By Gian Franco 2021-09-13

5 Unique Spicy Filipino Dishes for Weeknights


If cuisine indeed reflects culture and narrative of the people, Filipinos love sweets as much as they are hospitable and fun folks to have around wherever they are in the world. But Filipinos are also resilient and brave people – probably the most romantic answer to the question why we love spicy foods too. Filipinos crave for the surprise and thrill of having burning sensation in the mouth. Apparently, it’s our run-ins with sharp, peppery stuff that enhances experience and relationship with food at that very moment.

Filipinos’ affinity for piquant food choice isn’t well documented abroad, but several regions in the country declare their love for fiery experience in almost every dish. Filipinos might as well start mentioning these regional dishes to expand international understanding and significance of Filipino cuisine beyond adobo and sinigang. Bicol region and Mindanao, for example, rely on their locally cultivated chilies to define the flavors of their traditional dishes. Filipinos from these regions love that kind of extreme factor—so much so that they claim chilies make them healthier, breathe better, cool their body down, and feel good overall.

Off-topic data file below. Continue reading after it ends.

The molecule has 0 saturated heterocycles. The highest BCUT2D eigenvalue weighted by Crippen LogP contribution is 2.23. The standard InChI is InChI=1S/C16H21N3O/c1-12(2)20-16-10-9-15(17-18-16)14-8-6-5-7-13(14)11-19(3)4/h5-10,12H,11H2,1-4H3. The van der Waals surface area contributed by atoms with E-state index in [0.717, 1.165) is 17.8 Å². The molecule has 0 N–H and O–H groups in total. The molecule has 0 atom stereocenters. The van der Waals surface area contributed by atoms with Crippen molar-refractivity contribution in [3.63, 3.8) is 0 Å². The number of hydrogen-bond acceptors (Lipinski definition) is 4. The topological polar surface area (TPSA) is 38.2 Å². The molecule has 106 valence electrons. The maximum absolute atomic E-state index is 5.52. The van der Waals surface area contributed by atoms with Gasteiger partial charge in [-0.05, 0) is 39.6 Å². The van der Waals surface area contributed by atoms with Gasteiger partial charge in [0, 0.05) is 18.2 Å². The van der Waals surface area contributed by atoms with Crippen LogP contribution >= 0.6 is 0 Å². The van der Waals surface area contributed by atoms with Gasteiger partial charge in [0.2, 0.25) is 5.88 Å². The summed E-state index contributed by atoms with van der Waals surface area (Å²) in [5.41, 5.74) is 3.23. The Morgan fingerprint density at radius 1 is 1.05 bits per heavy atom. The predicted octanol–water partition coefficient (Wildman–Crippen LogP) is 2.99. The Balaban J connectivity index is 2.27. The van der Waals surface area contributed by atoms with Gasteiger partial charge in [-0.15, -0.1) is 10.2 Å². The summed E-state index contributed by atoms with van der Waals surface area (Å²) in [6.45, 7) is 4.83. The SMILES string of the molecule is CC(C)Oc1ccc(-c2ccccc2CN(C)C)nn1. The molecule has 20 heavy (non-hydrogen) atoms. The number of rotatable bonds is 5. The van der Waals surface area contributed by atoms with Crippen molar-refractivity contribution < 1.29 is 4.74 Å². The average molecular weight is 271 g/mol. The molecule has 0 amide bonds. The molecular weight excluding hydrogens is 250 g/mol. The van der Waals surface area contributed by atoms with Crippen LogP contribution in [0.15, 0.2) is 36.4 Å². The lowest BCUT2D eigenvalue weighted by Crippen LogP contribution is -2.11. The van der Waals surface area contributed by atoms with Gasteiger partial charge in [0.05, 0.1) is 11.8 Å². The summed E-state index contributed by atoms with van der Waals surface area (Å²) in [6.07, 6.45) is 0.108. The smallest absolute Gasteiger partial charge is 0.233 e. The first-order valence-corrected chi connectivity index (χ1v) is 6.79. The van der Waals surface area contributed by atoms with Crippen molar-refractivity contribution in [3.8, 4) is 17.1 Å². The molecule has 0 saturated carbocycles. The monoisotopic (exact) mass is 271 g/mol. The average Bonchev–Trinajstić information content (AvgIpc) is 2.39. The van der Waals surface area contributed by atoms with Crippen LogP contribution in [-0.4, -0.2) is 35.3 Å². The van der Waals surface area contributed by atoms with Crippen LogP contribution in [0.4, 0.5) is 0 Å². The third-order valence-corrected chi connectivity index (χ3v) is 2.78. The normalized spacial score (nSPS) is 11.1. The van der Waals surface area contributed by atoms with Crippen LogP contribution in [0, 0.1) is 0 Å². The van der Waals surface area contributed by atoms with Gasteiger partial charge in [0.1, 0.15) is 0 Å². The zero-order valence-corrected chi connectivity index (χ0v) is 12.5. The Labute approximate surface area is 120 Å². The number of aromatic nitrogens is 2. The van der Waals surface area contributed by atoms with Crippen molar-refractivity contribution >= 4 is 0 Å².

Sinilihan is a strong name for a pork stew, and it is exactly what the name suggests: a dish so spicy it turns red due to the unnerving number of chilies in the plate. The dish is almost similar to its more popular cousin Bicol Express, except that Sinilihan actually hails from the Bicol region. Unlike Bicol Express, Sinilihan is spicier, more savory with the addition of bagoong (fermented fish), and slightly drier due to longer cooking time. The introduction of coconut cream to the cooking process helps the meat render oil and soak up flavors from the other ingredients. The result is an outstanding regional dish that activates all your senses with intense heat and flavor you’ve never had before. (Photo from